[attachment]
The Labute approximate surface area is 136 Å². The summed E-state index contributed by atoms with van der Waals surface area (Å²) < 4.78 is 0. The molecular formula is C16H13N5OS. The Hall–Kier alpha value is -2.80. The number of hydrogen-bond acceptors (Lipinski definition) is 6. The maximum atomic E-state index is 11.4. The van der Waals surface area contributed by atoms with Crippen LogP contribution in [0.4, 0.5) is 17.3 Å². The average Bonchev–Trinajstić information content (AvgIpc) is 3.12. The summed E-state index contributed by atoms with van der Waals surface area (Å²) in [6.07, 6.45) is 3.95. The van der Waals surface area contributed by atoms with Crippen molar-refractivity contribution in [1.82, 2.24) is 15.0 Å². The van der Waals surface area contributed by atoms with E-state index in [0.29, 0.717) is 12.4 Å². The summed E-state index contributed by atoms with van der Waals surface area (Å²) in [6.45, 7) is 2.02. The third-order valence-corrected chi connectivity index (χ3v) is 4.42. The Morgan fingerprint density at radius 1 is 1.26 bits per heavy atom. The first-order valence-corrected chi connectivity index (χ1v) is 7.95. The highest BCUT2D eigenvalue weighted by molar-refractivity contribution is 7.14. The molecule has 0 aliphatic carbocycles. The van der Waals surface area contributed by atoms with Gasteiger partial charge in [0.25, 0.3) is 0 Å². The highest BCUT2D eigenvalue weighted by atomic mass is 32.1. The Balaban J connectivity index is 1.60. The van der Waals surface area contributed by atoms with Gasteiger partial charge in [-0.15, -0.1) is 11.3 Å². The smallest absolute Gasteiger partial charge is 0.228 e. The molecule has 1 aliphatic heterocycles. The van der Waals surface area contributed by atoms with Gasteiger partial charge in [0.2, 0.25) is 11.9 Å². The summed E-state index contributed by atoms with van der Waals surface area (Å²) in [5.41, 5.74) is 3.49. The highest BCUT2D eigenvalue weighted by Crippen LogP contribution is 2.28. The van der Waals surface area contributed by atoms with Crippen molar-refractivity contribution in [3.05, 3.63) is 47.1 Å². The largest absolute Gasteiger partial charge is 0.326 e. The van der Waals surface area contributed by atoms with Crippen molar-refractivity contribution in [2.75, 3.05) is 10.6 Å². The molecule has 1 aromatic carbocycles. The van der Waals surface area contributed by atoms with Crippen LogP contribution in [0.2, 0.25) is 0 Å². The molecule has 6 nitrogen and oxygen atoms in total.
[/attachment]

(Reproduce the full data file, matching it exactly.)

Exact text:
The Labute approximate surface area is 136 Å². The summed E-state index contributed by atoms with van der Waals surface area (Å²) < 4.78 is 0. The molecular formula is C16H13N5OS. The Hall–Kier alpha value is -2.80. The number of hydrogen-bond acceptors (Lipinski definition) is 6. The maximum atomic E-state index is 11.4. The van der Waals surface area contributed by atoms with Crippen LogP contribution in [0.4, 0.5) is 17.3 Å². The average Bonchev–Trinajstić information content (AvgIpc) is 3.12. The summed E-state index contributed by atoms with van der Waals surface area (Å²) in [6.07, 6.45) is 3.95. The van der Waals surface area contributed by atoms with Crippen molar-refractivity contribution in [1.82, 2.24) is 15.0 Å². The van der Waals surface area contributed by atoms with E-state index in [0.29, 0.717) is 12.4 Å². The summed E-state index contributed by atoms with van der Waals surface area (Å²) in [6.45, 7) is 2.02. The third-order valence-corrected chi connectivity index (χ3v) is 4.42. The Morgan fingerprint density at radius 1 is 1.26 bits per heavy atom. The first-order valence-corrected chi connectivity index (χ1v) is 7.95. The highest BCUT2D eigenvalue weighted by molar-refractivity contribution is 7.14. The molecule has 0 aliphatic carbocycles. The van der Waals surface area contributed by atoms with Gasteiger partial charge in [0.25, 0.3) is 0 Å². The highest BCUT2D eigenvalue weighted by atomic mass is 32.1. The Balaban J connectivity index is 1.60. The van der Waals surface area contributed by atoms with Gasteiger partial charge in [-0.15, -0.1) is 11.3 Å². The smallest absolute Gasteiger partial charge is 0.228 e. The molecule has 1 aliphatic heterocycles. The van der Waals surface area contributed by atoms with Gasteiger partial charge in [0.2, 0.25) is 11.9 Å². The summed E-state index contributed by atoms with van der Waals surface area (Å²) in [5.41, 5.74) is 3.49. The highest BCUT2D eigenvalue weighted by Crippen LogP contribution is 2.28. The van der Waals surface area contributed by atoms with Crippen molar-refractivity contribution in [3.05, 3.63) is 47.1 Å². The largest absolute Gasteiger partial charge is 0.326 e. The van der Waals surface area contributed by atoms with Crippen molar-refractivity contribution in [2.75, 3.05) is 10.6 Å². The molecule has 1 aromatic carbocycles. The van der Waals surface area contributed by atoms with Crippen LogP contribution in [0.2, 0.25) is 0 Å². The molecule has 6 nitrogen and oxygen atoms in total.